When a 47-year-old stonemason living in the Bahamas met with writer Sam Charters and his tape recorder, he couldn't have known the history he would make. These field recordings have since inspired, shaped, and boggled a generation of acoustic guitarists. You can hear Spence's intricate and polyrhythmic percussive style in players as diverse as Ry Cooder and Leo Kottke. Although only nine tracks long, this CD is seminal folk blues, and includes Spence's improvisational, almost Cubist, reworkings of traditional, mostly spiritual, tunes: "Brown Skin Gal," "Face to Face I Shall Know Him," "Lord Is My Shepherd," "When I Lay My Burden Down," and what might be called his signature tune "Comin' in on a Wing and a Prayer." --Roy Francis Kasten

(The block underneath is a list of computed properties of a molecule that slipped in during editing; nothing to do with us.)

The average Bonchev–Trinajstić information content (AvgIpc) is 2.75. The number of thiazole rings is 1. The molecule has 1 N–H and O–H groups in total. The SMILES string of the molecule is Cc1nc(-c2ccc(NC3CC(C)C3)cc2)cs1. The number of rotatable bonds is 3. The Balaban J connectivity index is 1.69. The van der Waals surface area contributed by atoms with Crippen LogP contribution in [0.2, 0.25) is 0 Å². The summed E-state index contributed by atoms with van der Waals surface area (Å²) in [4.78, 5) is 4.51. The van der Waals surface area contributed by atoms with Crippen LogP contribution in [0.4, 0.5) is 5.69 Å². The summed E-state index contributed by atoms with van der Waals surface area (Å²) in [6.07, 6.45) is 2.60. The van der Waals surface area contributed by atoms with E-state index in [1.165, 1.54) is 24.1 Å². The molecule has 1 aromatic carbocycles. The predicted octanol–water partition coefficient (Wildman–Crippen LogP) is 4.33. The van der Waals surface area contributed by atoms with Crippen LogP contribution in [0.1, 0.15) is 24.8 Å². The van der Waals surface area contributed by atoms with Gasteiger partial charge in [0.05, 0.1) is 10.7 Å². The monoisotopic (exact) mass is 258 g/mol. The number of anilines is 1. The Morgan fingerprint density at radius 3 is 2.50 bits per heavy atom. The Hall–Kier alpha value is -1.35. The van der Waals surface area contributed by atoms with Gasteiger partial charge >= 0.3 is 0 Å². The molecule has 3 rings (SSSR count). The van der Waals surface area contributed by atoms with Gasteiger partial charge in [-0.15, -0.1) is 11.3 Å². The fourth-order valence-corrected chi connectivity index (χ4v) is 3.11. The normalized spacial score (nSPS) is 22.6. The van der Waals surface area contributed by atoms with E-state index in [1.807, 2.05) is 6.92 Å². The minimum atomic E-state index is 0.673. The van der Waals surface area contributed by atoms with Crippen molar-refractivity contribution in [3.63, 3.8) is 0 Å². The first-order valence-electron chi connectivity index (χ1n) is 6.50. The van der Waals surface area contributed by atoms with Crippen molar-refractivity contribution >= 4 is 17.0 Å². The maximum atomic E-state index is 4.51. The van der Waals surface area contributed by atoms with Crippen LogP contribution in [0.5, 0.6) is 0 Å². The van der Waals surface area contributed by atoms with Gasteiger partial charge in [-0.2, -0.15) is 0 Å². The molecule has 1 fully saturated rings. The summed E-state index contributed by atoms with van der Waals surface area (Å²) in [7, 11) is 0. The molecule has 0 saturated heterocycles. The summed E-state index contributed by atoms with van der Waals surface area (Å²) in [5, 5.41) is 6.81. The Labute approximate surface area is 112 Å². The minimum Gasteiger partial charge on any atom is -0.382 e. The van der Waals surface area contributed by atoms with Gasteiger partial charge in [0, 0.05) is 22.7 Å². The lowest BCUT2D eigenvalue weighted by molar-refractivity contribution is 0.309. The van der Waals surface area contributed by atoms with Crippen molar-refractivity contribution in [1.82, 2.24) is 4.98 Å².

Sam Charters first recorded Bahamian guitarist Joseph Spence on Andros Island in July 1958. Spence, long out of work as a stonemason, had used his time to perfect a unique style of playing. Charters took Spence as a model for what he wanted to hear in other Bahamian guitarists. Originally issued in 1959 as Folkways 3844 and part of Folkways 3847.